If you don’t have the CBS streaming service (which you should get for at least the free trial week to binge watch Star Trek: Discovery anyway!) then you might have missed a new show that deals with someone who seems to have been written out of the history of the United States space program and even much paranormal folklore. But there’s not much you need to fictionalize about Jack Parsons’ incredible life in order for the new show Strange Angel to be a completely fascinating story.
Based on the 2006 book, Strange Angel: The Otherworldly Life of Rocket Scientist John Whiteside Parsons by George Pendle, it’s a dramatization of the renegade rocket scientist in 1930s California. A firm believer in the possibilities of rocketry at a time when most mainstream scientists believed that it was solely in the realm of science fiction, Parsons conducted amateur rocket experiments himself when the Great Depression caused him to have to leave college. He would go on to become one of the founders of the Jet Propulsion Laboratory. Today, JPL is part of NASA but it was formed over a decade before when the United States government finally understood the effectiveness of rockets after the Nazis bombarded the British with their V-2s during the Second World War.
But while Parsons contributions to the development of solid rocket fuel might have been a major scientific accomplishment, he’s also known for something a little more sinister. Indeed, Jack Parsons practiced Aleister Crowley-style sex magick in a quest to create a Moonchild (named after Crowley’s 1917 book) that would be the human vessel for the Whore of Babylon, who would bring in destruction and rebirth to the world and bring about a new age of love and enlightenment. Yeah, he was pen pals with the Great Beast himself and lead the Los Angeles OTO temple as he practiced Thelemic magic.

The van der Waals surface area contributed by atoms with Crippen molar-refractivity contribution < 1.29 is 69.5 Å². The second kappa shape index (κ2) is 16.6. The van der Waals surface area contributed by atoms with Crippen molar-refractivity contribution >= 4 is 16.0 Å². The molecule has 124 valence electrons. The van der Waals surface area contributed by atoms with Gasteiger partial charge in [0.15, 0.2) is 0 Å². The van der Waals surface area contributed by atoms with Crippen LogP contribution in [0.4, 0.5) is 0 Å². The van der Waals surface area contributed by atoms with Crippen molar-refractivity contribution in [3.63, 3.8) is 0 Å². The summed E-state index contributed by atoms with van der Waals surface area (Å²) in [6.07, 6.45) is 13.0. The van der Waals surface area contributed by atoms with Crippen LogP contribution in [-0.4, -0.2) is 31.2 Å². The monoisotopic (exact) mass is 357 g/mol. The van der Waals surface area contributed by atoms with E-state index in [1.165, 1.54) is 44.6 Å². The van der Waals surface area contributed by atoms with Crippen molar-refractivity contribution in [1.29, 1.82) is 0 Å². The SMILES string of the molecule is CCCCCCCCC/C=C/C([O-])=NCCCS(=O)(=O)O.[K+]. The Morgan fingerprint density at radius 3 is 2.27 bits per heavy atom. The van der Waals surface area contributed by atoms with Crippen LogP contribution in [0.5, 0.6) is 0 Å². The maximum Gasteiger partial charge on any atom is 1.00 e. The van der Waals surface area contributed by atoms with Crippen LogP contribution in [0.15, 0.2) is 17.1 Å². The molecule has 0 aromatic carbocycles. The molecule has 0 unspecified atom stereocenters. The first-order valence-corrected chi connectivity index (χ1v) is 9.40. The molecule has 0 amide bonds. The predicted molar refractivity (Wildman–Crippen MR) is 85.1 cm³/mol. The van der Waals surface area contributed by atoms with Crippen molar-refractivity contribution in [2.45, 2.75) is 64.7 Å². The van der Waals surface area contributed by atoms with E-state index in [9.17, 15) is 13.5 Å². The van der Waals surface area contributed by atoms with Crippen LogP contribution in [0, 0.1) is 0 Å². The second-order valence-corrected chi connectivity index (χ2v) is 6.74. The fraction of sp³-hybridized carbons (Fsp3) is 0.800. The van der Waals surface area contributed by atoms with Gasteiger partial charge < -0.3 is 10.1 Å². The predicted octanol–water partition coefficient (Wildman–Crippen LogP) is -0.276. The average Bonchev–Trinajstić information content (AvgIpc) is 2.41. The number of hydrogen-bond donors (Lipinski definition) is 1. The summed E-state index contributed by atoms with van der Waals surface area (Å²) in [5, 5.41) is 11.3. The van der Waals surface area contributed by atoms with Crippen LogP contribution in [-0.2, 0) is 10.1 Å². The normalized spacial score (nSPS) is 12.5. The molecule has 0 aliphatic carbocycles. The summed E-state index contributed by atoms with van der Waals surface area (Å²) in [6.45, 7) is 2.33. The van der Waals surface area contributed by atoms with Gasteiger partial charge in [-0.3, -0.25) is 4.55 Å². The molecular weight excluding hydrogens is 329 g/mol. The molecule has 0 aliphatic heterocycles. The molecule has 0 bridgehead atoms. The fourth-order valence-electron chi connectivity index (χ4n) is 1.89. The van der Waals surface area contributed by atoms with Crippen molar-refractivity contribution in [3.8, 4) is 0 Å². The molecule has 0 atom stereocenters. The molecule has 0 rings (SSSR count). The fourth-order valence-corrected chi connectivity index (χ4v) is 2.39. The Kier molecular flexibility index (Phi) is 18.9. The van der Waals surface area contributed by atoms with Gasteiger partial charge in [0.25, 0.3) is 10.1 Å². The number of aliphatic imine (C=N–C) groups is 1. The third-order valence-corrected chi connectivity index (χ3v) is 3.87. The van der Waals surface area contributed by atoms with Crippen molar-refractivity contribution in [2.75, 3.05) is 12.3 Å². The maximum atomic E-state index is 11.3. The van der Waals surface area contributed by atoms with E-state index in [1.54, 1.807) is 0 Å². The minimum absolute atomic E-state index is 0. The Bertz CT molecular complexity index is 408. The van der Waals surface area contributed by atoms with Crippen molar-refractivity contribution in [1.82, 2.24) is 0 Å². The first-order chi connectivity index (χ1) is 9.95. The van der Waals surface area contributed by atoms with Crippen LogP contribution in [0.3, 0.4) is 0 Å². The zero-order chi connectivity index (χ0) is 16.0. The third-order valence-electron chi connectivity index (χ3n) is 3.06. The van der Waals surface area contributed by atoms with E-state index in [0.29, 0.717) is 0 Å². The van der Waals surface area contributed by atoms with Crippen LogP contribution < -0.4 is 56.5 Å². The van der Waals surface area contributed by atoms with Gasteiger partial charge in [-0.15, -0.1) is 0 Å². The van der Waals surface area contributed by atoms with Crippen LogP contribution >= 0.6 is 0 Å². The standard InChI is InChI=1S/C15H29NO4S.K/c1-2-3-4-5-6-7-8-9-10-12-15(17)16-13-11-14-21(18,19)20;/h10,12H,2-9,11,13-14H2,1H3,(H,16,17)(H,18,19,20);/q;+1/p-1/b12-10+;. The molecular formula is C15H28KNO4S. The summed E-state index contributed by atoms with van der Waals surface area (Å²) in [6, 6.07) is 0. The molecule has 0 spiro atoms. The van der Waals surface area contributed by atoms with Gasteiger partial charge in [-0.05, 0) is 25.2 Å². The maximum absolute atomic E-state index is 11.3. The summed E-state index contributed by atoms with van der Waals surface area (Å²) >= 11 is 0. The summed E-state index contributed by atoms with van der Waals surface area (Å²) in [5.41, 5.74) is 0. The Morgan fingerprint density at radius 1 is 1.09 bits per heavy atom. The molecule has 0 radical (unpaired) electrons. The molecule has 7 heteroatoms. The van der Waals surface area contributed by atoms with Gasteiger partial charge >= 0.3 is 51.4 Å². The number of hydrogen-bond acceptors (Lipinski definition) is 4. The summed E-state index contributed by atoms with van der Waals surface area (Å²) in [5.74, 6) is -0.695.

Sounds like it might be a good premise for a TV show, eh?
- What the Strange Angel TV show gets right and wrong so far
- What is Aleister Crowley’s Thelema?
- What is a sigil and how does it relate to magic?
- How is ceremonial magic like rocket science?
- What Iron Maiden song is related to Jack and Aleister
- What does L. Ron Hubbard, sci-fi author and founder of Scientology, have to do with this?
- Possible reasons that Jack may have been cursed later in life (paranormal and not so paranormal)
- What are these weird places in Pasadena like nowadays?
- Where to go for more information and further reading on Jack
One of the most interesting stories about Jack Parsons is how he, his second wife Marjorie Cameron, and L. Ron Hubbard used to perform a nightly magical ritual called the “Babalon Working” which was a series of ceremonies dedicated to manifesting Babalon’s presence so they could all get it on and impregnate Marjorie with the Moonchild. Jack even wrote a sequel to Aleister Crowley’s Book Of The Law which he said was dictated to him by Babalon herself.
Now there was a theory that Jack and Marjorie believed all that manifestation of Babalon led to bad luck for them in the end and I can believe it! While we were working on this week’s song, I lost my phone, my nice microphone stopped working, and while I was working on integrating quotes directly from Jack’s book that are spoken by Babalon, my Evernote wasn’t saving the notes and the lyrics weren’t recording. It’s probably all just a coincidence and of course, I’m trained to see patterns in these things (particularly after we spent a weekend talking ghost stories, spirit possessions, and more at the Haunted America 2018 conference in Alton, Illinois all weekend) but that doesn’t mean I can’t take a hint. We turned this one into just an instrumental with a guitar lead that will make you think of sex and rockets in the desert. We called it “Babalon Working”…